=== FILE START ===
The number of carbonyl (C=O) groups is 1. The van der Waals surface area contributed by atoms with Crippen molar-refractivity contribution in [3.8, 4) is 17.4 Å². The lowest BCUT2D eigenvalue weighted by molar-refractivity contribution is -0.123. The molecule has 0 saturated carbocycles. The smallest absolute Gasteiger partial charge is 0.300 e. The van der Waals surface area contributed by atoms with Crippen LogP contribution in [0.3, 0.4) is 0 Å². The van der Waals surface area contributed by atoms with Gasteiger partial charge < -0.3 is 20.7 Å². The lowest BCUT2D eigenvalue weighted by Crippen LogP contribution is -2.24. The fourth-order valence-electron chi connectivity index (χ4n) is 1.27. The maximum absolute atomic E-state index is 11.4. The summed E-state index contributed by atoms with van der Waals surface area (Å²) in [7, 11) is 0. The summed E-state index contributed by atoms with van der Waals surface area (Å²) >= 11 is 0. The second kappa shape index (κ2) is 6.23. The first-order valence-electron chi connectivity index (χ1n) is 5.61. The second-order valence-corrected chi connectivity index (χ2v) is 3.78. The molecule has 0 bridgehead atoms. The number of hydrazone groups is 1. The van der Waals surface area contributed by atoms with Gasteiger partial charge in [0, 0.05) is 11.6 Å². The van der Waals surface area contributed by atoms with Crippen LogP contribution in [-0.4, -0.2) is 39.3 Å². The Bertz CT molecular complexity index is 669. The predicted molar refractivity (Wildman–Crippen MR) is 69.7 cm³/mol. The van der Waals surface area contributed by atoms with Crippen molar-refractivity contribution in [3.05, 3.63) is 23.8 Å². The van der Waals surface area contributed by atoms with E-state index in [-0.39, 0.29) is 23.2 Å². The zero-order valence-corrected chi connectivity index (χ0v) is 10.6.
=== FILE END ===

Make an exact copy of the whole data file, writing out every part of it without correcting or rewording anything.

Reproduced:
The number of carbonyl (C=O) groups is 1. The van der Waals surface area contributed by atoms with Crippen molar-refractivity contribution in [3.8, 4) is 17.4 Å². The lowest BCUT2D eigenvalue weighted by molar-refractivity contribution is -0.123. The molecule has 0 saturated carbocycles. The smallest absolute Gasteiger partial charge is 0.300 e. The van der Waals surface area contributed by atoms with Crippen LogP contribution in [0.3, 0.4) is 0 Å². The van der Waals surface area contributed by atoms with Gasteiger partial charge < -0.3 is 20.7 Å². The lowest BCUT2D eigenvalue weighted by Crippen LogP contribution is -2.24. The fourth-order valence-electron chi connectivity index (χ4n) is 1.27. The maximum absolute atomic E-state index is 11.4. The summed E-state index contributed by atoms with van der Waals surface area (Å²) in [7, 11) is 0. The summed E-state index contributed by atoms with van der Waals surface area (Å²) >= 11 is 0. The second kappa shape index (κ2) is 6.23. The first-order valence-electron chi connectivity index (χ1n) is 5.61. The second-order valence-corrected chi connectivity index (χ2v) is 3.78. The molecule has 0 bridgehead atoms. The number of hydrazone groups is 1. The van der Waals surface area contributed by atoms with Gasteiger partial charge in [0, 0.05) is 11.6 Å². The van der Waals surface area contributed by atoms with Crippen LogP contribution in [-0.4, -0.2) is 39.3 Å². The Bertz CT molecular complexity index is 669. The predicted molar refractivity (Wildman–Crippen MR) is 69.7 cm³/mol. The van der Waals surface area contributed by atoms with Crippen molar-refractivity contribution in [3.05, 3.63) is 23.8 Å². The van der Waals surface area contributed by atoms with E-state index in [-0.39, 0.29) is 23.2 Å². The zero-order valence-corrected chi connectivity index (χ0v) is 10.6.